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Discussion Intel current and future Lakes & Rapids thread

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IntelUser2000

Elite Member
Oct 14, 2003
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So it got 50% bigger L1D, 100% bigger L2 and 30% bigger L3. Plus they throw a lot of crypto units to the mix.

This is the way they spent the transistors the 10nm brought to them.
Caches are relatively small portion of the Intel chips.

It's too early. Also, independent benchmarks can vary wildly. You can see in Geekbench the otherwise identical setup can vary by 2-3x. I compared against the 7130U's highest score. It's a Core i3 with no Turbo so there's no better comparison. Icelake is 5-10% better.

Sapphire Rapids is server only right? Will there be a desktop version?
Supposedly this is when client and server will diverge.
 
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LTC8K6

Lifer
Mar 10, 2004
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If it does more IPC and can clock around 5GHz (what is IMO the biggest issue now) I don't care
I think he considers it cheating to get a faster chip that way... :)
We won't mention the cache the other guy has...

Anyway, Intel supposedly canceled their original small10nm node, so they supposedly don't have as many more transistors as you'd think...
 

IntelUser2000

Elite Member
Oct 14, 2003
7,383
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Anyway, Intel supposedly canceled their original small10nm node, so they supposedly don't have as many more transistors as you'd think...
Doesn't matter. It'll likely scale just as well as it did with previous Core chips. The density only matters for other much smaller market chips like Atom-based cores.

That's the stupid thing. They bet the whole farm on such a small gain.

There's also no indication 14+ or 14++ made Kabylake/Coffeelake lost density, despite what Anandtech articles say.
 

IntelUser2000

Elite Member
Oct 14, 2003
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Intel backported Single Dummy Gate to 14++ to largely make up for the reduction in gate pitch.
Yea.

Process technology is sometimes compared to cooking. You have the same tools and materials, but the results can end up being wildly different.
 

jpiniero

Diamond Member
Oct 1, 2010
9,163
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You know, I looked at the 2017 "Icelake" Geekbench result... and that has a Identifier of "GenuineIntel Family 6 Model 126 Stepping 0" and the BIOS identifier looks similar. It's a older version of Geekbench so it doesn't have the clock speed, so you can't really compare the two even if you discount the memory scores.
 
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IntelUser2000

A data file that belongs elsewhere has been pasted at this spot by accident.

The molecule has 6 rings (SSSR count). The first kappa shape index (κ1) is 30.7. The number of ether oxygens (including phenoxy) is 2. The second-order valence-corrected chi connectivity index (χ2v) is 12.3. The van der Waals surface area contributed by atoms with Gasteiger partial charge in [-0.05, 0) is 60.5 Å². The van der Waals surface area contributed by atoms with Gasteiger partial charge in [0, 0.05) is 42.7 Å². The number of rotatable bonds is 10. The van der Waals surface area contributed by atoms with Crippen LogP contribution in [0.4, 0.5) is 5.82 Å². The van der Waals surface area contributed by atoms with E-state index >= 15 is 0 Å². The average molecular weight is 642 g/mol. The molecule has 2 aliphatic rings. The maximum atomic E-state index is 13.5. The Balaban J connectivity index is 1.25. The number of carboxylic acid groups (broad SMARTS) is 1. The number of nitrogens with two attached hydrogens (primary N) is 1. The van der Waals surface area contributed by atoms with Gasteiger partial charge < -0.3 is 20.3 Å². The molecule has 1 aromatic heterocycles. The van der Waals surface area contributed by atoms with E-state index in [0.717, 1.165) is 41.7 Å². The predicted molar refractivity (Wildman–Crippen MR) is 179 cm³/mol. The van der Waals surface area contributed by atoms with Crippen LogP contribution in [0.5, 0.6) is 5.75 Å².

Elite Member
Oct 14, 2003
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Let's do some crude and probably horribly wrong numbers to compare these two

@csbin's 6200U @ 2.8GHz sample vs that Icelake 2.6GHz sample, both running Linux. It's GB4 4.2.2 vs 4.3.0 though...
You don't need to use CPUs with Turbo which messes up comparisons. Just compare against 7130U. It's clocked at 2.7GHz, and is a dual core with Hyperthreading without Turbo. The lack of Turbo is what makes it great for comparisons.

I'm seeing a 10% difference in ST Integer and FP. I would say that's actually a big disappointment, unless we get a huge surprise at least in mobile or something. We should see closer to 20% to make up for all the delays.
 

csbin

Senior member
Feb 4, 2013
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You don't need to use CPUs with Turbo which messes up comparisons. Just compare against 7130U. It's clocked at 2.7GHz, and is a dual core with Hyperthreading without Turbo. The lack of Turbo is what makes it great for comparisons.

I'm seeing a 10% difference in ST Integer and FP. I would say that's actually a big disappointment, unless we get a huge surprise at least in mobile or something. We should see closer to 20% to make up for all the delays.
Yea.

SKL→CNL(5%)→ICL(5%)

 

mikk

Diamond Member
May 15, 2012
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You are a bit late. Dayman posted that first. The last 10 posts or so are talking about that result.

Yes indeed, I completely missed the last page. I have to add that the best CPU for comparison is probably the i3-7130U which runs with 2.7 Ghz without Turbo. There are lots of Geekbench results available for this CPU. Singlecore score average is roughly in the range of 3200-3300, however there are outliners of up to 3700 points.

Afaik the IPC jump from Haswell to Skylake was mediocre in Geekbench, looks like the IPC jump in Geekench is way higher with Icelake.
 

TheGiant

Senior member
Jun 12, 2017